Almost all the authors of the counter-revolution that defined the Eighties have now published their memoirs, and they invite comparison with the diaries of the white-hot socialism from which these revolutionaries decided to save us.
The great diaries of Dick Crossman and Barbara Castle, covering the Sixties and Seventies, inaugurated a new kind of political literature. By comparison, the tone and span of the latest memoirs reveal the diminution of politics itself.
Crossman and Castle, deliciously candid in their day, presented politicians who were absorbed in an argument with their society and its institutions across a long frontier. The Tory texts, however, reveal a political caste which talks to itself, which inhabits a stage that is no longer society but only a small, central and secretive space.
What do these texts mean for their readers, for a nation now so becalmed, so estranged from the parliamentary caucus that now passes for politics? The answer is that the excitement has been about the personal rather than the political.
Amazingly, the most triumphalist government of post-war Britain is memorialised not in elegies and panegyrics but in testimonials that reprise the internecine skirmishes of the undead.
Newspaper serialisation reinvented these texts - the investment was in invective, in writing as revenge. The books themselves are less toxic and more turgid than the excerpts, although readers will mine Nigel Lawson's prodigious but sober chronicle of his chancellorship for the deep division and distrust it reveals among the trustees of Thatcherism.
Theirs was an ugly, autocratic church of promiscuous ministers bonded less by creed and the pleasure of a shared mission than by paranoia and a passion for power.
The exception to the turgid and toxic template is Alan Clark's Diaries, the only book that can be read as a popular text. Like Samuel Pepys, his triumph is precisely that he infuses the political with the personal.
Clark does this not just by personalising the political process, rendering ideological warfare into melodrama and institutional practices into cabals and coups. He does it by placing himself in his narrative as more than an agent of political change, as a subject.
Like Pepys, he is there, palpable in his class, his peccadilloes and passions, his penis, his castle and clothes, the weather, his masculinity, ambition and anxiety. In other words, he is there as himself. He is self-centred and self-indulgent, but he also positions himself as a man, and as a participant in something larger than himself.
He is impossible, a man who lacks the courage of his convictions, capricious and contemptuous, with a deficit of compassion, except for furry creatures.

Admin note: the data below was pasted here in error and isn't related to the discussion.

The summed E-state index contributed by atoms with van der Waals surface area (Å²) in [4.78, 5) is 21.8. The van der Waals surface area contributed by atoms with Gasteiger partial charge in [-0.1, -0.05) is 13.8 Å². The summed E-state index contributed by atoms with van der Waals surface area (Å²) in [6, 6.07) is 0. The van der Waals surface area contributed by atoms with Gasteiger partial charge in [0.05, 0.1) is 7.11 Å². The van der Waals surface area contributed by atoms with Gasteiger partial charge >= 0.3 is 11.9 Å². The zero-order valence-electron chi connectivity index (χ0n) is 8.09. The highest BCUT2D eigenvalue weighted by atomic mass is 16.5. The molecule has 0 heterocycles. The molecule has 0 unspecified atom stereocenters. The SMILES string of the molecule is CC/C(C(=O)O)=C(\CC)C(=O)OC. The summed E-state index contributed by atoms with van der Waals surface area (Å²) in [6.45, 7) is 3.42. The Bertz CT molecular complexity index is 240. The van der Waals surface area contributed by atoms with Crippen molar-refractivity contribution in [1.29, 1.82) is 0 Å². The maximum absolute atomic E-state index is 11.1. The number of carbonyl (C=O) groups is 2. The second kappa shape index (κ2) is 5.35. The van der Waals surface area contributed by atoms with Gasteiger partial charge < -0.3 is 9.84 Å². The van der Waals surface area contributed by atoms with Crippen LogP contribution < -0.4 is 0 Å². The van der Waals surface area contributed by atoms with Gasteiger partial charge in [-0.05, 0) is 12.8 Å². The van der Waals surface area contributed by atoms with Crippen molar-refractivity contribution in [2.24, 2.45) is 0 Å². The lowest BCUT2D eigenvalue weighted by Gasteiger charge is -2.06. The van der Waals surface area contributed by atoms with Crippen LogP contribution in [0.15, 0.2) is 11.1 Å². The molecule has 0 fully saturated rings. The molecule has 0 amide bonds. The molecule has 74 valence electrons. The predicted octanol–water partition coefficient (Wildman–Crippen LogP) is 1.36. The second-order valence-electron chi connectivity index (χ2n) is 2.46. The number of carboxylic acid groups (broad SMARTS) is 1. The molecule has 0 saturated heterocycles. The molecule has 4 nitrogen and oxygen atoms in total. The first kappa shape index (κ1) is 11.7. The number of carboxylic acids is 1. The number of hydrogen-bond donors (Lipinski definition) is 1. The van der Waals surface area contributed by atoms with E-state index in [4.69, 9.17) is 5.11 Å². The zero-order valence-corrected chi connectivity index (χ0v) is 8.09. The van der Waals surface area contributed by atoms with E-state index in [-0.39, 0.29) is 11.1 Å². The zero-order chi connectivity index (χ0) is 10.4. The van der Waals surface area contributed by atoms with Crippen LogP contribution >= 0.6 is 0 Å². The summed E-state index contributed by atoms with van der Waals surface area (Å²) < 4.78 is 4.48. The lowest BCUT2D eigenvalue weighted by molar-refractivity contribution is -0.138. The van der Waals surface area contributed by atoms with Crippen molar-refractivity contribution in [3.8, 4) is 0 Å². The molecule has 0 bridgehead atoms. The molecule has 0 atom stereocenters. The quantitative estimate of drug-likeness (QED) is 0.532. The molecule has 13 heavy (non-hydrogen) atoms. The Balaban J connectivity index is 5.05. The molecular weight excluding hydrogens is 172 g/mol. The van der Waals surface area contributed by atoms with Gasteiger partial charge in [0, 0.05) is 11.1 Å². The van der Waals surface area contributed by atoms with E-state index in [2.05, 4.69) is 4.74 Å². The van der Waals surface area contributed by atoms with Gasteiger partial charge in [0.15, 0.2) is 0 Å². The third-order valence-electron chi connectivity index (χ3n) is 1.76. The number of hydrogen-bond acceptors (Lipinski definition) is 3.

His class contempt locates him in another era, when toffs could talk about the lower orders as the help, as hands, as a class with bodies but no culture or consciousness, a class that did not have to be reckoned with. He is, therefore, out of his time, clever but uncurious and thus a lesser man and a lesser minister than Pepys.
Of course, his contempt did not extend to the grocer's daughter. He remained loyal to her potency as a politician, as a focus for diverse fantasies about the nation and as a force that promised men the greatest aphrodisiac: power.
Before Margaret Thatcher, few men of her generation had to deal with a woman who had more power than a man. He loved her for the gift she gave him: proximity to power. He warrants only one mention, on page 853 of her memoirs, as one of her most loyal supporters in the days of her demise.
Where her text is grandiose, his is a fragment, a cameo. Where hers is closed, his is revelatory. Where hers is detached, his is partial and passionate.
Her memoirs are purged of her gender; in his diaries, his gender is central and celebrated. He does what women are accused of doing. She does what men do. But because she cannot speak of her gender, she cannot speak about herself.
Mrs Thatcher located femininity in defeat. As a daughter she honoured her father and repudiated her mother. As a politician, femininity was only what she wore, and masculinity was what she admired.
It was as a victim, not a victor, that she finally identified with other women and called upon the feminism she had scorned. In a poignant interview after she was ousted, she said: 'When a woman is strong, she is strident. If a man is strong, gosh, he's a good guy . . . Some of the things that have been said about me . . . but never mind.'
Even then she was lost for words. The most powerful woman of her time again animates her memoirs with her personal story only when she is in pain, defeated.
She reports in her memoirs that after Geoffrey Howe's deadly critique in the Commons in November 1990, she composed her absurdly inappropriate cricketing analogy: 'I'm still at the crease . . .' But she found that 'words now began to fail me'. She had no mother tongue. She could not speak as a woman, so she could hardly speak at all.
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